Why You Should Add IDs to Research Grade Observations

Hello, I just wanted to make a quick post encouraging people who are confidant about their identification skills to also, when they have time, go through observations that are already Research Grade and confirm their IDs too, not just ones that Need ID!

It’s very simple: Sometimes observations that are Research Grade are very, very wrong, usually because the original identification added was made with the computer vision, (mostly the version from 4+ years ago) which suggested an incorrect but similar looking species, then one other person came and agreed with that incorrect ID.

Some of them are very obviously wrong, but others, the details that point to the correct ID take careful examination of the picture.

I’ve got a self-appointed goal of adding Plant Phenology annotations to all observations of pawpaws, so starting with the oldest observations first, I’ve been going through observations of pawpaws adding annotations and confirming or correcting the ID when I’m able to.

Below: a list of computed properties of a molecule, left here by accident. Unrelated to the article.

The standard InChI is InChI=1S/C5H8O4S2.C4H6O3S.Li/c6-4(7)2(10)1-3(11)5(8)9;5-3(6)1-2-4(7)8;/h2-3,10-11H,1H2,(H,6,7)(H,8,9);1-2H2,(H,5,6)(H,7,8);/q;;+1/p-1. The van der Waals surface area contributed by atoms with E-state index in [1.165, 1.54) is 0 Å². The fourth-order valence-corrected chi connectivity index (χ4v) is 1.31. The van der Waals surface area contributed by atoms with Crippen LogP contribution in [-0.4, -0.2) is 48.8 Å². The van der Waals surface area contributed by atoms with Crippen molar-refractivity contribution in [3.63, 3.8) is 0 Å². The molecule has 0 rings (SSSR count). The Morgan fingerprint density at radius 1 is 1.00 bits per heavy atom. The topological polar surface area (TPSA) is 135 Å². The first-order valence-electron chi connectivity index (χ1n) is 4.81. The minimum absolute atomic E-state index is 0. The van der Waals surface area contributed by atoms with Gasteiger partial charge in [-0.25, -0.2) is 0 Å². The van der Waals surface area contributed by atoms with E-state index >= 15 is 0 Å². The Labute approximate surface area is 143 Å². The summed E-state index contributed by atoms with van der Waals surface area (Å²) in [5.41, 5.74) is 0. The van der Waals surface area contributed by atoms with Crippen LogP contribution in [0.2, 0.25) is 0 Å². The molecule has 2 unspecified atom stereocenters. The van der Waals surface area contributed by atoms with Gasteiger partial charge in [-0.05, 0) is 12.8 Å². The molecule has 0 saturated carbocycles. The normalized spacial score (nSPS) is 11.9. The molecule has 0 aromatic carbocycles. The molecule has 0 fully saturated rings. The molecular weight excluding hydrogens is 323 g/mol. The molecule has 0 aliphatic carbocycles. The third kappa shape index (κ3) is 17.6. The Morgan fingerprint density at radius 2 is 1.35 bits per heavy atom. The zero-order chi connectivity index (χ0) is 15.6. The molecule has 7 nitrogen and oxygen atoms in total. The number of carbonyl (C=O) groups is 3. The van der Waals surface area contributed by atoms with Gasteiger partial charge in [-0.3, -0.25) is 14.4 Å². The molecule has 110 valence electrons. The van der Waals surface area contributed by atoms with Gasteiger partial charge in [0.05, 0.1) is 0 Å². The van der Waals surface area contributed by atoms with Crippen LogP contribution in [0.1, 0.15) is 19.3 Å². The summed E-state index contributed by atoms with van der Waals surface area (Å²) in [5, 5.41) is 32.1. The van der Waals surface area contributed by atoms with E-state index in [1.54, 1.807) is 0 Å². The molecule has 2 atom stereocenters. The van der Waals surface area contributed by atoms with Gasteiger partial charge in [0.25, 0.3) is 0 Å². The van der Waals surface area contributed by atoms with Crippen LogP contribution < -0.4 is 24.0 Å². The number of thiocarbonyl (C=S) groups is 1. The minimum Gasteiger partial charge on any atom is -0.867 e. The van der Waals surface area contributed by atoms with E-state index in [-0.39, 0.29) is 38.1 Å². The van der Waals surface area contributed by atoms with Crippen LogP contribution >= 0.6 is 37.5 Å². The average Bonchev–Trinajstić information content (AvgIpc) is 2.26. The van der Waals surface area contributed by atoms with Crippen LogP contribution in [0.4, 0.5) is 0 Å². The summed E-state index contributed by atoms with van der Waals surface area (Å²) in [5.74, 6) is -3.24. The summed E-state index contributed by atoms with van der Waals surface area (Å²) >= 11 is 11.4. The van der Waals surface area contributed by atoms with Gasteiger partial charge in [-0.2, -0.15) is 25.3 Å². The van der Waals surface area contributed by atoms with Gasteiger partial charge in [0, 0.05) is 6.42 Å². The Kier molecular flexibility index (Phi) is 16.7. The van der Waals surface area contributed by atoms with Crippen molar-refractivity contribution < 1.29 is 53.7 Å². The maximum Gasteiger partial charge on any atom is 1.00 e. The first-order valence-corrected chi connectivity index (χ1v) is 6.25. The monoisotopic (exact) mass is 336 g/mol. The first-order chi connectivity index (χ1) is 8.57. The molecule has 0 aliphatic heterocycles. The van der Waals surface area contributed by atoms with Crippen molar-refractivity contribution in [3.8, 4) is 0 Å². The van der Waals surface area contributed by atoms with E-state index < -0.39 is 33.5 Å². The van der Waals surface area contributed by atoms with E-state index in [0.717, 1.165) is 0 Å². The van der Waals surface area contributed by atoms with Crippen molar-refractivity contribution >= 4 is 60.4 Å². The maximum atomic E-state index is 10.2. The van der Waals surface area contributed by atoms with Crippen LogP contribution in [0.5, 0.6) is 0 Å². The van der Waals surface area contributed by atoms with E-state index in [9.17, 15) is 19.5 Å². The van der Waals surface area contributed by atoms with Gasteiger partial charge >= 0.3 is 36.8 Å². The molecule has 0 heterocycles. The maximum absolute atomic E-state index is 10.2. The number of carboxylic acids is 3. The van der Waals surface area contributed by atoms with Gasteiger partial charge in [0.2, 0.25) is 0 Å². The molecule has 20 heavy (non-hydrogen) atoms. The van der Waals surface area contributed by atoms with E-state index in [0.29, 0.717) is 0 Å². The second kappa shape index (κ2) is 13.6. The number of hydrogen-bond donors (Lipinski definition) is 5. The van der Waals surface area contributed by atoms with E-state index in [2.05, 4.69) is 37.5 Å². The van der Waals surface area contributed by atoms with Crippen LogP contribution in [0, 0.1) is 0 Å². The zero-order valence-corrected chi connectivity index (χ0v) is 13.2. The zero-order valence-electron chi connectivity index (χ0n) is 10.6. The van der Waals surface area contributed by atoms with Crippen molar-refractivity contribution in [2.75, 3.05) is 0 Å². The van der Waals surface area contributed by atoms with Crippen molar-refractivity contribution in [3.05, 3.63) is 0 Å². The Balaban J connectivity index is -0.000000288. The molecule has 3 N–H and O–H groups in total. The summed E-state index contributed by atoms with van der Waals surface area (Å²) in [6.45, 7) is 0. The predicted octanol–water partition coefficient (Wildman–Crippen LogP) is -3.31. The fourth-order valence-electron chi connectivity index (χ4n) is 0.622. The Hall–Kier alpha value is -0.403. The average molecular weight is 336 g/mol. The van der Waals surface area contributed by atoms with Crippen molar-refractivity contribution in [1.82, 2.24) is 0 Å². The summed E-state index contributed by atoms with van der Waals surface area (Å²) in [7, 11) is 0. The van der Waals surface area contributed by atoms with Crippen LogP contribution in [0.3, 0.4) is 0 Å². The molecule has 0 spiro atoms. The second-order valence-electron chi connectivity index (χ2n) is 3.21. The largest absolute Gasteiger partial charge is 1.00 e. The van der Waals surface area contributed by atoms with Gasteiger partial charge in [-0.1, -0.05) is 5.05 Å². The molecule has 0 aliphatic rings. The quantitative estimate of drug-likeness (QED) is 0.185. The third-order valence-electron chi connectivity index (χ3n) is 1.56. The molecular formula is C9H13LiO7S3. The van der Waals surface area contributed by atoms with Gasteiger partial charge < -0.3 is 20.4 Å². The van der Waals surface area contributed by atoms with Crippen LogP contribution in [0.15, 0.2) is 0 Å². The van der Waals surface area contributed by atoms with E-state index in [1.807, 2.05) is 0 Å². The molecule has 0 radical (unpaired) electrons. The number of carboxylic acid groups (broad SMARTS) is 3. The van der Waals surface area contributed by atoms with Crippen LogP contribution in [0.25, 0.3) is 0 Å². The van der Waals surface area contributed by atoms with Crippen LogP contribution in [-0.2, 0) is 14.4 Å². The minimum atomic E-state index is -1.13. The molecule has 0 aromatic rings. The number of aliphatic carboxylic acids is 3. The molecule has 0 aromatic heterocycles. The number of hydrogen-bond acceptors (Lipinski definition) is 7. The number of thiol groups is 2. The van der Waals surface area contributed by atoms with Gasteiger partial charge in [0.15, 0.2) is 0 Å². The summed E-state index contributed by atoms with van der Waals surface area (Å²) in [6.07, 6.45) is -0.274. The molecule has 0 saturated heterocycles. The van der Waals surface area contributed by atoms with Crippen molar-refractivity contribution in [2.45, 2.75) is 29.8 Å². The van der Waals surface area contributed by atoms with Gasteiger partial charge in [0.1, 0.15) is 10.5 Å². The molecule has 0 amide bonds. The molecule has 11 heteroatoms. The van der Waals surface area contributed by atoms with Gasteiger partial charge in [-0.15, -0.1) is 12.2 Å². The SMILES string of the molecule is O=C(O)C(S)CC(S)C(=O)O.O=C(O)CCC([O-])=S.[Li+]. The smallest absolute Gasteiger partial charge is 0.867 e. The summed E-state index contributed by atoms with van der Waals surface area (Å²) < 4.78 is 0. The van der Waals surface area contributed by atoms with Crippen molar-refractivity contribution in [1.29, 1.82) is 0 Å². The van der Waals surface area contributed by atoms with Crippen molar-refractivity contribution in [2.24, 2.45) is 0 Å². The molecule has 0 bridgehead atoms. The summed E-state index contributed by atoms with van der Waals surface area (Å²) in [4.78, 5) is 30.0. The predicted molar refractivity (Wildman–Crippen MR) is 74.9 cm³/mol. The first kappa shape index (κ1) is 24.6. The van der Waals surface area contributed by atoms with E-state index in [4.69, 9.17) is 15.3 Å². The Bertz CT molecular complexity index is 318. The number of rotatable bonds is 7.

A lot of the mistaken identifications are from the older computer vision models, but every now and then it’s just a normal case of people just mixing up the species.

So I would like to take this opportunity to encourage more people to include Research Grade observations in their identification sprees, just to make sure they are actually correct :) And if it is, three agreeing IDs is better than just two!

Anyways, check out the plant phenology graph for pawpaws and see all the progress I’ve made :)

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Hear, hear!

I also regularly go through RG critters to check them out. I find some misidentifications but the vast majority are IDs which lack sufficient evidence. So it’s a good opportunity to fix them up.

The good thing about iNat is that no observation status is set in stone. Moving them from RG to NI isn’t a backward step, it’s about making the data as good and trustworthy as it can possibly be.